Are there any woods that you guys prefer for handsaw handles? I got a great big
two-man crosscut (logging) saw, and I need to replace the rear handle.
Appearence isn't important. Oak seems cheap and hard.
That'd be striking and prying tools where long grain gives resilience.
For crosscut handles you just want something that wears evenly and won't
splinter. Makes short grain stuff like maple and beech about ideal. Up our
neck of the woods yellow birch or hop-hornbeam seem to be the choices for
I think beech was used more often than those three.
Because a saw tote in use will put a bending moment accross the short
grain it is traditional to use a wood that has an interlocking grain
or at least resists splitting fairly well.
Applewood, which I have read was actually hawthorne (crabapple) was
preferred early in the 19th century. Hawthorne doesn't get very
big, so I suspect the switch to beech was motivated by an inadequate
supply. I think real applewood is fine too, however.
The Independence Tool Company used curly maple. Rosewood has
also been used on high-end saws--don't drop one on a cement floor!
OH! I just remembered, you are talking about a two-man crosscut
saw, right? SO the handle will be be staight piece without any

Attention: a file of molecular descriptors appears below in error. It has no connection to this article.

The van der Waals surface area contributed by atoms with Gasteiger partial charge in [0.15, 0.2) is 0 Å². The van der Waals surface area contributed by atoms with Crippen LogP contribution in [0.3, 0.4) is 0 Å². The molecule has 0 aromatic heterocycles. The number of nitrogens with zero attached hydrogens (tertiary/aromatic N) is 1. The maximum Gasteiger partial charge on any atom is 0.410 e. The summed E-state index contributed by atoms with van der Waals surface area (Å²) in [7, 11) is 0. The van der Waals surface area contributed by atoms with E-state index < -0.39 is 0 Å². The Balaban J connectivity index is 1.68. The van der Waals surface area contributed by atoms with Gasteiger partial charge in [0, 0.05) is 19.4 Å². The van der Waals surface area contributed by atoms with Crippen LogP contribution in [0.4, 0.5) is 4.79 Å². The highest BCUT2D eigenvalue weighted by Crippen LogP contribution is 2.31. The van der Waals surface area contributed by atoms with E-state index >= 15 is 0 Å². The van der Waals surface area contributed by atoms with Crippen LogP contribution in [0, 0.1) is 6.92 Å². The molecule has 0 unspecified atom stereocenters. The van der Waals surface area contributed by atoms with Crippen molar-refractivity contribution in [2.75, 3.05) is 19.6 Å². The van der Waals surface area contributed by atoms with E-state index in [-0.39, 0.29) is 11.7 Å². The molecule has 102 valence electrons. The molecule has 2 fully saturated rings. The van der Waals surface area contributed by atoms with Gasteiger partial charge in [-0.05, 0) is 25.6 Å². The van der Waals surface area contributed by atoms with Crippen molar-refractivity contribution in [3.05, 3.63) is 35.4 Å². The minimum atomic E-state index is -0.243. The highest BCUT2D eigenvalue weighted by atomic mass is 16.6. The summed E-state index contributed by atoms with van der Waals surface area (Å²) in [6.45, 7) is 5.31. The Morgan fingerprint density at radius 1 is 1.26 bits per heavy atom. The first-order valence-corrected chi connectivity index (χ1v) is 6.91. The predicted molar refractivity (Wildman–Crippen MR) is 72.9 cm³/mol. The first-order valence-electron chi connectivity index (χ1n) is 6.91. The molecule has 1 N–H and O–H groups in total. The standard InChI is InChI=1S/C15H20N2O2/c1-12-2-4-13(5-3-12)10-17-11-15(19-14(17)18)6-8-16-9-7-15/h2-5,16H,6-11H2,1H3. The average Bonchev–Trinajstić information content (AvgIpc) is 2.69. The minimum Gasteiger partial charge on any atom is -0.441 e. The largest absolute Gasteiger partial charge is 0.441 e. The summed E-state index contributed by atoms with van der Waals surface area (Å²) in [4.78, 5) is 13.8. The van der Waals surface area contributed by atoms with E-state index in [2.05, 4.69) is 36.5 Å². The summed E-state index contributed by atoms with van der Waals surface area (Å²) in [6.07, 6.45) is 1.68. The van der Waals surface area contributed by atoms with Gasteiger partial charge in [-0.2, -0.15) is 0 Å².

serious short grain problems.
Thanks to everyone for suggestions. I'll see what looks good locally.
For Fred: This is a two-man saw, but it's the kind with a little helper handle
on the end. Same general design as your average hand saw.
I'm sure beech is real fine wood, but that's not found in
our area(SE N.C.) Most tool companies in our area have used
ash for many years as the preferred handle.
I think this whole thing is strickly regional. They used what
Fred the Red Shirt wrote:
Oak splits too easily. Ash and hickory were the preferred although
they did use willow in the old scythes. I had some elm onetime that
had dried and I couldn't split it. it was the only thing I couldn't
On 14 Oct 2003 04:47:17 GMT, email@example.com (GTO69RA4) wrote:
On Tue, 14 Oct 2003 10:48:08 -0500, Lawrence A. Ramsey
Elm is the nearest thing to tropical interlocked grain that you get in
a temperate tree. As a large beam, oak is stronger. But for small
areas, nothing touches elm. It was used for Windsor chair bases
because other timbers would split out on the short grain areas around
the leg mortices.
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